Back in March of this year Sine Mora game to the XBLA and blew me away with its stunning visuals and excellent retro shooter action that hearkened back to my days growing up in the arcades playing games like Defender and Zaxxon. Over the next 30 years I would play many more shooters of the vertical and horizontal nature, but none of them have ever come close to achieving the amazing visuals Sine Mora brings to the screen, and with the exception of Ikaruga, none have ever been this difficult.
Sine Mora dazzles you with production values normally associated with AAA console releases. The level of detail in design, textures, and background art is second to none, often creating distractions that will get you killed as you marvel at the visuals while overlooking that incoming pattern stream of weapons’ fire. Combined with a fantastic score composed by Akira Yamaoka that blends adventure, action, and a hint of danger, you have quite the cinematic shooter here, especially when the game manages to seamlessly blend these sweeping 3D camera moves and autopilot sequences between the action shooting parts. And if you don’t care for these, simply squeeze the left bumper to fast-forward them.
Sine Mora has several unique mechanics that sets this shooter apart from anything else in the genre. First is the time mechanic whereby every enemy you shoot puts extra seconds on the diminishing real-time clock. Rather than taking damage, when you are hit the clock ticks down faster, and if it reaches zero before the checkpoint its Game Over. Time can also be slowed down by using the right bumper, and this is an effective tool in dodging complex streams of enemy fire or quickly reposition your ship to target a vulnerable spot on one of the incredibly complex and massive bosses designed by Mahiro Maeda. You have a limited amount of this ability, and even though it can be refilled with power-ups, you still need to use it strategically so you have a bit stashed for the final boss fight in each mission.
Speaking of power-ups, there will be all sorts of floating glowing orbs that materialize from the debris of your exploded enemies. These can give you secondary fire abilities, refuel your time bank, add bonus points and most importantly, increase the power of your primary weapons. As you collect red power-ups your primary weapons become increasingly deadlier and can even adapt to new patterns of fire, but should you take damage ALL of your current power-ups will detach from your ship and you will have to quickly recollect them. Think of it as Sonic getting hit and losing his rings. You have precious seconds to collect your lost red orbs as they float to the four sides of the screen, all the while having to dodge enemy ships and incoming fire.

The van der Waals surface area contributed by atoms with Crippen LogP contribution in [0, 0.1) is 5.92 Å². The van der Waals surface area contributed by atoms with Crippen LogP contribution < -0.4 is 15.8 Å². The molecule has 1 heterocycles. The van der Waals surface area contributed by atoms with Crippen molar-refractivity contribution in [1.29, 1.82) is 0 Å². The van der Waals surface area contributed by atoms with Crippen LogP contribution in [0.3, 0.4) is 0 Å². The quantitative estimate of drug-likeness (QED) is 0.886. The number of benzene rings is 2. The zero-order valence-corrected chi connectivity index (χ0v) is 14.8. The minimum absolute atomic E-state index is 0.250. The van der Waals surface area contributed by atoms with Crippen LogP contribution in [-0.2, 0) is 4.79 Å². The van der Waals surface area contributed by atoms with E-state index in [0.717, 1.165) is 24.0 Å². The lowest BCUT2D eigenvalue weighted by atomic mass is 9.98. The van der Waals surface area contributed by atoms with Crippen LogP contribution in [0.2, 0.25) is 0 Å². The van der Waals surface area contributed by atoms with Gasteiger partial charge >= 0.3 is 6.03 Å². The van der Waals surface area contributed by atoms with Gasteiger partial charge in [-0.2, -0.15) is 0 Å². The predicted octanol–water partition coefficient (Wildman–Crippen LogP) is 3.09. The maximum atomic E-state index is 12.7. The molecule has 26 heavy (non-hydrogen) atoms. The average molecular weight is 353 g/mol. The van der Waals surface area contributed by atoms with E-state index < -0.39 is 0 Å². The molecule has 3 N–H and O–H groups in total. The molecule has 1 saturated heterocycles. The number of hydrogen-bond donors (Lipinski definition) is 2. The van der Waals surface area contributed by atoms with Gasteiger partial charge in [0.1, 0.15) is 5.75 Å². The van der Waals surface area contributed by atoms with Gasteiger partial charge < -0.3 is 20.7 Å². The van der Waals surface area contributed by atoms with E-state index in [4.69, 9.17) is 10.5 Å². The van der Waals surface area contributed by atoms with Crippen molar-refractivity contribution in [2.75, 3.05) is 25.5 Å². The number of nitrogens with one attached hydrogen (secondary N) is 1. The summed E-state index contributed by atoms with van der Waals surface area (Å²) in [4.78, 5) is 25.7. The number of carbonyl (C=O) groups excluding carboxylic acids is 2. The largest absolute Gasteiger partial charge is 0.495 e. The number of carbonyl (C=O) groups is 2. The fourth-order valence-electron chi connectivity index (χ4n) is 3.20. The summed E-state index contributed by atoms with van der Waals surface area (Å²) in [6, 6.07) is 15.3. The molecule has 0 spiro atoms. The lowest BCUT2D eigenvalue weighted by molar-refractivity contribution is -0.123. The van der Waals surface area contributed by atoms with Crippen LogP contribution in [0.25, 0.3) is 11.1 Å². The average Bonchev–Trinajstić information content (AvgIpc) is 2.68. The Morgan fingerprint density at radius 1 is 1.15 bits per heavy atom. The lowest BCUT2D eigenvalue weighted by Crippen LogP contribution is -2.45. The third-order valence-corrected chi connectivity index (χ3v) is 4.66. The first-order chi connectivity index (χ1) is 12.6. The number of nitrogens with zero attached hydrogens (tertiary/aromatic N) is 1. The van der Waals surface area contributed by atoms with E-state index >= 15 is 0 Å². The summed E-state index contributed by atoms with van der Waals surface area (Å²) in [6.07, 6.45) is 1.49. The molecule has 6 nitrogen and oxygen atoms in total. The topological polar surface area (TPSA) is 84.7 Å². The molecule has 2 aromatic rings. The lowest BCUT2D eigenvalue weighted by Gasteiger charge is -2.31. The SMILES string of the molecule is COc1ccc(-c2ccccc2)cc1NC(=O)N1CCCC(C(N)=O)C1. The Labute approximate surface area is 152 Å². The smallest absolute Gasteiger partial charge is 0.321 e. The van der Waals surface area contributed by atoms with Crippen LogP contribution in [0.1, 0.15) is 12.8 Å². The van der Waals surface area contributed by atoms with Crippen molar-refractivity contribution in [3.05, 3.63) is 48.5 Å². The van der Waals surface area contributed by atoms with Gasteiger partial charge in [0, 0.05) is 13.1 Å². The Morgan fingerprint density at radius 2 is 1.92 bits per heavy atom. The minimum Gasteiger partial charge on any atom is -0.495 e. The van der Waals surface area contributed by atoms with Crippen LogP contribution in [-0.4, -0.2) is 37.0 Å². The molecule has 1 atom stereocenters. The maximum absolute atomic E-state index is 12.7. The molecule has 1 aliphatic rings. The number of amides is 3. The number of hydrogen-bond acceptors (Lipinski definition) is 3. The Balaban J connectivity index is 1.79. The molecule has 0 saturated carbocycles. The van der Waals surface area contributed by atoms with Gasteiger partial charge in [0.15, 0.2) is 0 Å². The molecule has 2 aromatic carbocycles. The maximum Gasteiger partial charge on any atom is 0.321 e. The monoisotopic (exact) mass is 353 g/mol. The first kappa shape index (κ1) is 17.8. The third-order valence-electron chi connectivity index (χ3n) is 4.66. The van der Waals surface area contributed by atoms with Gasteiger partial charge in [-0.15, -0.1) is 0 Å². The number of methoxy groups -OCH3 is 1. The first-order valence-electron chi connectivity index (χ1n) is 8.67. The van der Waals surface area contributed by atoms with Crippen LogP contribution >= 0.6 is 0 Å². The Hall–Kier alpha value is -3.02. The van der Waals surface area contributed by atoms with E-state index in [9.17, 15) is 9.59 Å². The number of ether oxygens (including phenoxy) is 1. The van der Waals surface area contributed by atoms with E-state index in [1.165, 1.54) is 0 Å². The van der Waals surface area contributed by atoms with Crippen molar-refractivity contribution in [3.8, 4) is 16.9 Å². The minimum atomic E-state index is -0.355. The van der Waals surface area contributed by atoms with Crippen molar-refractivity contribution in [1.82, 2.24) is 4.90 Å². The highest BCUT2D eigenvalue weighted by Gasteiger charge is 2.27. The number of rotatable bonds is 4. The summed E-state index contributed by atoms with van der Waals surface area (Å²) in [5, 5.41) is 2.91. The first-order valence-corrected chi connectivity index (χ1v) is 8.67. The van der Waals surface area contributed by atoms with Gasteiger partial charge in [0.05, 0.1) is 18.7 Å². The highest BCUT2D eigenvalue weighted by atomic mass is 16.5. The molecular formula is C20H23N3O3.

Each level has a certain ship assigned to it in story mode and once beaten that ship is unlocked for selection in the arcade mode so you can try other ships in other levels. Ships each have their own unique weapons and you can create over 50 powerful combinations to fit your own play style. Sine Mora is brutally difficult. Early on you will be given the option for the Novice or Advanced path, which is a nice touch until you realize that Novice is just delaying your frustrations for a few extra levels. There are seven stages and I have yet to finish the final stage, even on the Xbox version that I started nine months ago. I’ve even brought in other staff members who are much better at these shooters and none of us can get through this final stage. Sadly, the PC version mirrors that console difficulty and this might just be one of those games we never get to finish.
My complaints are few and minor and aside from the overwhelming difficulty that could easily be fixed with a “super suck mode” that allowed for infinite continues or just a reduced difficulty, my only other issue is the Mature rating that might be limiting the potential audience for the game. Keeping in mind that all spoken dialogue is in some foreign language, you will be reading (or overlooking) paragraphs of story material between the levels and reading subtitles of spoken dialogue during the game. None of it is particularly useful but it is peppered with needless foul language. Bottom line, if you could turn off subtitles or if the person playing the game is illiterate Sine Mora would be rated E10+ at best. For some reason, the most needless weapon in this game’s arsenal is the F-Bomb, and the designers drop it frequently, even twice in the same short sentence.
Sine Mora is a fantastic shooter that will provide endless hours of addictive gameplay, first as your simply try to finish the game, then as you hone your skills and starting working on raising your letter grade for each chapter and start to compete for high scores on the game's leaderboards as well as trying to earn all those achievements. This is old-school action with a 21st century facelift and a game that no skilled and patient shooter fan should skip.